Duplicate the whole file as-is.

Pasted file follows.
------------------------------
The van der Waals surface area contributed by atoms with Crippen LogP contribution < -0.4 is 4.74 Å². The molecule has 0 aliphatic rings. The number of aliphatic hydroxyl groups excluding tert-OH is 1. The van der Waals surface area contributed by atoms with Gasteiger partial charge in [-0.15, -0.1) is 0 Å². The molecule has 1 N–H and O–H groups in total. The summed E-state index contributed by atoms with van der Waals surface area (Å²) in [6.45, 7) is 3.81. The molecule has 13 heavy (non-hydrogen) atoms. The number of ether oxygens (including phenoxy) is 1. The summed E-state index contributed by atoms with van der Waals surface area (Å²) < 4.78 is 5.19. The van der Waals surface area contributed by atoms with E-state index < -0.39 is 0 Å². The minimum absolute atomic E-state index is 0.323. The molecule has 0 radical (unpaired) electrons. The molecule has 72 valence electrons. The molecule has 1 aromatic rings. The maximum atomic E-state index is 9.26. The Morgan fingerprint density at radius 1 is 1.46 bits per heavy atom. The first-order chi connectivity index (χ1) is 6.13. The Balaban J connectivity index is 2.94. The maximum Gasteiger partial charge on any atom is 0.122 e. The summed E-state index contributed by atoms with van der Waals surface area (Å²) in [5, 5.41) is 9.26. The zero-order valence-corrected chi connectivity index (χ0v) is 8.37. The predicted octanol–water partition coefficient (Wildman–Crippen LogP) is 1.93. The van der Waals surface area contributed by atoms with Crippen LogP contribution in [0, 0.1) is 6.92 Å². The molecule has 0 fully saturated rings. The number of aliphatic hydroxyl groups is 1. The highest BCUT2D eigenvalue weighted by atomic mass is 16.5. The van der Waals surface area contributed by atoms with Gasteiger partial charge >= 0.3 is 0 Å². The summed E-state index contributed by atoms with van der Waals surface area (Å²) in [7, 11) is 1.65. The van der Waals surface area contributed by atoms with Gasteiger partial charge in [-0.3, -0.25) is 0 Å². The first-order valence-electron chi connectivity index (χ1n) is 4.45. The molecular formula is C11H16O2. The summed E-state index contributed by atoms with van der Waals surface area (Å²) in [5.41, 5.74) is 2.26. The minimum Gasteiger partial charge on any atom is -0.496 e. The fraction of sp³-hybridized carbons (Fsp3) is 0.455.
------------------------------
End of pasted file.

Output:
The van der Waals surface area contributed by atoms with Crippen LogP contribution < -0.4 is 4.74 Å². The molecule has 0 aliphatic rings. The number of aliphatic hydroxyl groups excluding tert-OH is 1. The van der Waals surface area contributed by atoms with Gasteiger partial charge in [-0.15, -0.1) is 0 Å². The molecule has 1 N–H and O–H groups in total. The summed E-state index contributed by atoms with van der Waals surface area (Å²) in [6.45, 7) is 3.81. The molecule has 13 heavy (non-hydrogen) atoms. The number of ether oxygens (including phenoxy) is 1. The summed E-state index contributed by atoms with van der Waals surface area (Å²) < 4.78 is 5.19. The van der Waals surface area contributed by atoms with E-state index < -0.39 is 0 Å². The minimum absolute atomic E-state index is 0.323. The molecule has 0 radical (unpaired) electrons. The molecule has 72 valence electrons. The molecule has 1 aromatic rings. The maximum atomic E-state index is 9.26. The Morgan fingerprint density at radius 1 is 1.46 bits per heavy atom. The first-order chi connectivity index (χ1) is 6.13. The Balaban J connectivity index is 2.94. The maximum Gasteiger partial charge on any atom is 0.122 e. The summed E-state index contributed by atoms with van der Waals surface area (Å²) in [5, 5.41) is 9.26. The zero-order valence-corrected chi connectivity index (χ0v) is 8.37. The predicted octanol–water partition coefficient (Wildman–Crippen LogP) is 1.93. The van der Waals surface area contributed by atoms with Crippen LogP contribution in [0, 0.1) is 6.92 Å². The molecule has 0 fully saturated rings. The number of aliphatic hydroxyl groups is 1. The highest BCUT2D eigenvalue weighted by atomic mass is 16.5. The van der Waals surface area contributed by atoms with Gasteiger partial charge >= 0.3 is 0 Å². The summed E-state index contributed by atoms with van der Waals surface area (Å²) in [7, 11) is 1.65. The van der Waals surface area contributed by atoms with Gasteiger partial charge in [-0.3, -0.25) is 0 Å². The first-order valence-electron chi connectivity index (χ1n) is 4.45. The molecular formula is C11H16O2. The summed E-state index contributed by atoms with van der Waals surface area (Å²) in [5.41, 5.74) is 2.26. The minimum Gasteiger partial charge on any atom is -0.496 e. The fraction of sp³-hybridized carbons (Fsp3) is 0.455.